Term Life Insurance vs. Whole Life Insurance: Which Should I Choose?
Which life insurance to choose is a highly personal decision based on many factors. Nonetheless, it is impossible to decide which product is best without fully understanding the differences. Here is a guide to both term and whole life insurance, along with the advantages and disadvantages of each. With this knowledge, you will be able to work as a team with your insurance agent to choose the life insurance that is best for you.
What Is Term Life Insurance?
Term life insurance is a relatively new product that began sweeping the insurance industry in the 1980s. The premiums are significantly lower than whole life insurance premiums, there is no extra cash value, and the product is easy to understand.
Term life insurance is purchased for a period of time, such as 10 years, 15 years, 20 years, 25 years, or 30 years, with one insurer currently offering a 35-year term. Your premium is the same each month during the term that you choose. For example, the cost of a 30-year term plan is guaranteed to remain level for 30 years. If you die during the term, your beneficiary receives the full amount of your policy. If you die after the term, and you have not renewed or converted your policy, there is no payout.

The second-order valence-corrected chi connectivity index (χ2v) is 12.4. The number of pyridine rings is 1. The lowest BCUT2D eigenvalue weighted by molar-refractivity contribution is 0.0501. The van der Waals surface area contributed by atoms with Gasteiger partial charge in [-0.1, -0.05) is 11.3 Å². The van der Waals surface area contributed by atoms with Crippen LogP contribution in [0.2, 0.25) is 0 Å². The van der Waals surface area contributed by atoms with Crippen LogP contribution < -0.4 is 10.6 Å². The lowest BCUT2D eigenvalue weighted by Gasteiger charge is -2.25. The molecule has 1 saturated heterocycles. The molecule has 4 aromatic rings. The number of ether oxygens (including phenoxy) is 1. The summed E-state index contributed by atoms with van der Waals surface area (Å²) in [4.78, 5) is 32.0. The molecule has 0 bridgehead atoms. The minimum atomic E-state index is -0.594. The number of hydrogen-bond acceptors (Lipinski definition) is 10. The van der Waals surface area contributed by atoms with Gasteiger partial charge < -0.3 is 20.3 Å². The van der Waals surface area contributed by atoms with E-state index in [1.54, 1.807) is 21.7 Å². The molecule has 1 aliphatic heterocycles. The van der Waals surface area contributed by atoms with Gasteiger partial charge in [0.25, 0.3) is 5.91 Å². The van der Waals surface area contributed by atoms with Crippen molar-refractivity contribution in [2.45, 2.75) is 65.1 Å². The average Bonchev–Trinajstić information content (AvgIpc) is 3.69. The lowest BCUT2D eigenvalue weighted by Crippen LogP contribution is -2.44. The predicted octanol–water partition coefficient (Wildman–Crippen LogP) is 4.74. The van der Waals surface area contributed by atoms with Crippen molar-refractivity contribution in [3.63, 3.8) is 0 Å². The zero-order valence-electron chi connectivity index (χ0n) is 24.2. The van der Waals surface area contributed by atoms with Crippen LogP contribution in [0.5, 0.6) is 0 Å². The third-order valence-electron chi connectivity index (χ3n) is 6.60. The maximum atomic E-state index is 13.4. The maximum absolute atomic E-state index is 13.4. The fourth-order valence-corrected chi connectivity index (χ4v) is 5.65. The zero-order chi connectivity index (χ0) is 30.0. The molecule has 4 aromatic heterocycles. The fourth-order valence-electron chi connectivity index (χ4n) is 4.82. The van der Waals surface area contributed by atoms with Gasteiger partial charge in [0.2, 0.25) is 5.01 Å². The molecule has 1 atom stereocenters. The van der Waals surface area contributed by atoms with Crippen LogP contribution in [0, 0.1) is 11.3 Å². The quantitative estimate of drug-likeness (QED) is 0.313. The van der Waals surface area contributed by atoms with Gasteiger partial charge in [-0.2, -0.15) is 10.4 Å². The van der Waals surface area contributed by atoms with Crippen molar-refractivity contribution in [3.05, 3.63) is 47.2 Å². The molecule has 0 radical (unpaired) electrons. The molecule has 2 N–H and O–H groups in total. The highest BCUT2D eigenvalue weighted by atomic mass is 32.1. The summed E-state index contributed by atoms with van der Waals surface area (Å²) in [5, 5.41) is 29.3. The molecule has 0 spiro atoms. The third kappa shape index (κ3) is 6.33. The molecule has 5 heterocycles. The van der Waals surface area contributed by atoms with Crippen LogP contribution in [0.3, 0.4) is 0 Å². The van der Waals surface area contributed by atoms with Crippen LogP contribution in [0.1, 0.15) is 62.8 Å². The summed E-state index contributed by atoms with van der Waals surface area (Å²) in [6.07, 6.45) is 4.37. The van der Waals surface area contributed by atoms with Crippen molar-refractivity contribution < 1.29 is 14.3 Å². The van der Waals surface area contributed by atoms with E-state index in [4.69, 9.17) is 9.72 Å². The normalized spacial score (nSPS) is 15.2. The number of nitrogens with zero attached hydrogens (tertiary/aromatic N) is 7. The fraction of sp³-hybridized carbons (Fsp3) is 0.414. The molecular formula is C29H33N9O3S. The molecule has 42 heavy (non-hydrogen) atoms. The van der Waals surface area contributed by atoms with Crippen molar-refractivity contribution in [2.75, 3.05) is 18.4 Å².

Nowadays, there are also term life policies that will pay benefits while you’re still living if you suffer a critical or chronic illness. There are also Return of Premium term policies that will pay you back all of the premiums that you paid into the policy if you’re still living at the end of the term.
Term life insurance is almost always renewable after the initial 10, 15, 20, 25, or 30-year guaranteed level premium period is over. This means that at the end of the term, you can continue to pay for the insurance, but at a significantly higher premium.
After the guaranteed level premium period is over, almost all insurance companies allow you to renew only on a 1-year basis, which means that your premiums will go up each year. There are a couple of carriers that allow you to renew at the same cost after your initial guaranteed level premium period is over, but the amount of the life insurance starts to decrease each year.
Almost every term life insurance policy is convertible to a permanent type of life insurance, like whole life or universal life, but only until you reach a certain age, which is typically age 65, 70, or 75. Some term life insurance companies allow you to convert to any available permanent life insurance product, while others allow conversions only to a specific, limited choice of products.
What Is Whole Life Insurance?
As the name implies, whole life insurance lasts for your entire life. Your premiums will remain the same throughout your life, and your beneficiary will receive a guaranteed cash benefit when you die.